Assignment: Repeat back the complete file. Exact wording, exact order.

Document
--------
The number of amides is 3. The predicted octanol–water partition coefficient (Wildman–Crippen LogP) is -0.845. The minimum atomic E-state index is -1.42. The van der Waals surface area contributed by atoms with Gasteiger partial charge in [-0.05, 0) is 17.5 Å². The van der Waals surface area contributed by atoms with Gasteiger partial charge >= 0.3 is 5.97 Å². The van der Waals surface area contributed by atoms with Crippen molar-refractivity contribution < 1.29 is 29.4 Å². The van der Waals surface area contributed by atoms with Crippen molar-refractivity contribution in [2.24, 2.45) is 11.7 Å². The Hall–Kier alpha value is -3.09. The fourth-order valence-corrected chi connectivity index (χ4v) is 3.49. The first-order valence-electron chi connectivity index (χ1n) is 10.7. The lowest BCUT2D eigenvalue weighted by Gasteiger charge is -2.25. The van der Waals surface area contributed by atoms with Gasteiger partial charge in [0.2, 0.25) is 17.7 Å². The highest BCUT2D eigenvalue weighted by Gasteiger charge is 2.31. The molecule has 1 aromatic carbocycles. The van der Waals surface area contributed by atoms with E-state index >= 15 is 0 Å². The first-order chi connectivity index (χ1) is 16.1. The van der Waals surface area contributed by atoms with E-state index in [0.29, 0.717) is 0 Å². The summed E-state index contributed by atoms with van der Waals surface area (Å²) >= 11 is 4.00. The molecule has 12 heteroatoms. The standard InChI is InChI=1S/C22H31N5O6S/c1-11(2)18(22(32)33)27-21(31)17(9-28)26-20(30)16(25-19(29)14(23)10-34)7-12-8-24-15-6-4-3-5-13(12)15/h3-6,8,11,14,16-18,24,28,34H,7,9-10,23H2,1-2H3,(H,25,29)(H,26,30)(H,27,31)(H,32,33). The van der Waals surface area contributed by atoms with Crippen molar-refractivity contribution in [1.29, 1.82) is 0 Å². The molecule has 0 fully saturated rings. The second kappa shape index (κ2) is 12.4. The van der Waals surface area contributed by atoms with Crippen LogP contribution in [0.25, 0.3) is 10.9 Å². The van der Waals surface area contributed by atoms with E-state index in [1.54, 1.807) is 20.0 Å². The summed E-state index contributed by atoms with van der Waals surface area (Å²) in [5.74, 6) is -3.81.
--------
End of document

The number of amides is 3. The predicted octanol–water partition coefficient (Wildman–Crippen LogP) is -0.845. The minimum atomic E-state index is -1.42. The van der Waals surface area contributed by atoms with Gasteiger partial charge in [-0.05, 0) is 17.5 Å². The van der Waals surface area contributed by atoms with Gasteiger partial charge >= 0.3 is 5.97 Å². The van der Waals surface area contributed by atoms with Crippen molar-refractivity contribution < 1.29 is 29.4 Å². The van der Waals surface area contributed by atoms with Crippen molar-refractivity contribution in [2.24, 2.45) is 11.7 Å². The Hall–Kier alpha value is -3.09. The fourth-order valence-corrected chi connectivity index (χ4v) is 3.49. The first-order valence-electron chi connectivity index (χ1n) is 10.7. The lowest BCUT2D eigenvalue weighted by Gasteiger charge is -2.25. The van der Waals surface area contributed by atoms with Gasteiger partial charge in [0.2, 0.25) is 17.7 Å². The highest BCUT2D eigenvalue weighted by Gasteiger charge is 2.31. The molecule has 1 aromatic carbocycles. The van der Waals surface area contributed by atoms with E-state index >= 15 is 0 Å². The first-order chi connectivity index (χ1) is 16.1. The van der Waals surface area contributed by atoms with E-state index in [0.29, 0.717) is 0 Å². The summed E-state index contributed by atoms with van der Waals surface area (Å²) >= 11 is 4.00. The molecule has 12 heteroatoms. The standard InChI is InChI=1S/C22H31N5O6S/c1-11(2)18(22(32)33)27-21(31)17(9-28)26-20(30)16(25-19(29)14(23)10-34)7-12-8-24-15-6-4-3-5-13(12)15/h3-6,8,11,14,16-18,24,28,34H,7,9-10,23H2,1-2H3,(H,25,29)(H,26,30)(H,27,31)(H,32,33). The van der Waals surface area contributed by atoms with Crippen molar-refractivity contribution in [1.29, 1.82) is 0 Å². The molecule has 0 fully saturated rings. The second kappa shape index (κ2) is 12.4. The van der Waals surface area contributed by atoms with Crippen LogP contribution in [0.25, 0.3) is 10.9 Å². The van der Waals surface area contributed by atoms with E-state index in [1.54, 1.807) is 20.0 Å². The summed E-state index contributed by atoms with van der Waals surface area (Å²) in [5.74, 6) is -3.81.